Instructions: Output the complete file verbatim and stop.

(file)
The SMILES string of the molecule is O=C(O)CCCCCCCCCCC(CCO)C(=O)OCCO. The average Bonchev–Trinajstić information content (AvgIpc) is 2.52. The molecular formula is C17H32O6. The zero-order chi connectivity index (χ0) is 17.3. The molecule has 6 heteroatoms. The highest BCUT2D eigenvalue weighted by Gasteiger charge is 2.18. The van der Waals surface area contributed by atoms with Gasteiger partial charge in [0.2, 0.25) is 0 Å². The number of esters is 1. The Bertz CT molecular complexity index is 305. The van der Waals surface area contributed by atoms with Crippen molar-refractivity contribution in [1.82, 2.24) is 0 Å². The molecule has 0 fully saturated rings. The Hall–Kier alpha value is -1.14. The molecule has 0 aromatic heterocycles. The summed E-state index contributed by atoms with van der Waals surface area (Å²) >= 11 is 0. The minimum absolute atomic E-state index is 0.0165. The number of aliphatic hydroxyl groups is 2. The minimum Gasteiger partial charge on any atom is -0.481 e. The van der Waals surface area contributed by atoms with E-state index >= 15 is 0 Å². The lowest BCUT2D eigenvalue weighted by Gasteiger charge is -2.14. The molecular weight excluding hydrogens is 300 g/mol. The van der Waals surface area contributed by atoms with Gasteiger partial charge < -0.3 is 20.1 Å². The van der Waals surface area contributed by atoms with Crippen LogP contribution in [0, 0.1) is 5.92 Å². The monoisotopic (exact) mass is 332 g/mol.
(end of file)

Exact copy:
The SMILES string of the molecule is O=C(O)CCCCCCCCCCC(CCO)C(=O)OCCO. The average Bonchev–Trinajstić information content (AvgIpc) is 2.52. The molecular formula is C17H32O6. The zero-order chi connectivity index (χ0) is 17.3. The molecule has 6 heteroatoms. The highest BCUT2D eigenvalue weighted by Gasteiger charge is 2.18. The van der Waals surface area contributed by atoms with Gasteiger partial charge in [0.2, 0.25) is 0 Å². The number of esters is 1. The Bertz CT molecular complexity index is 305. The van der Waals surface area contributed by atoms with Crippen molar-refractivity contribution in [1.82, 2.24) is 0 Å². The molecule has 0 fully saturated rings. The Hall–Kier alpha value is -1.14. The molecule has 0 aromatic heterocycles. The summed E-state index contributed by atoms with van der Waals surface area (Å²) >= 11 is 0. The minimum absolute atomic E-state index is 0.0165. The number of aliphatic hydroxyl groups is 2. The minimum Gasteiger partial charge on any atom is -0.481 e. The van der Waals surface area contributed by atoms with E-state index >= 15 is 0 Å². The lowest BCUT2D eigenvalue weighted by Gasteiger charge is -2.14. The molecular weight excluding hydrogens is 300 g/mol. The van der Waals surface area contributed by atoms with Gasteiger partial charge < -0.3 is 20.1 Å². The van der Waals surface area contributed by atoms with Crippen LogP contribution in [0, 0.1) is 5.92 Å². The monoisotopic (exact) mass is 332 g/mol.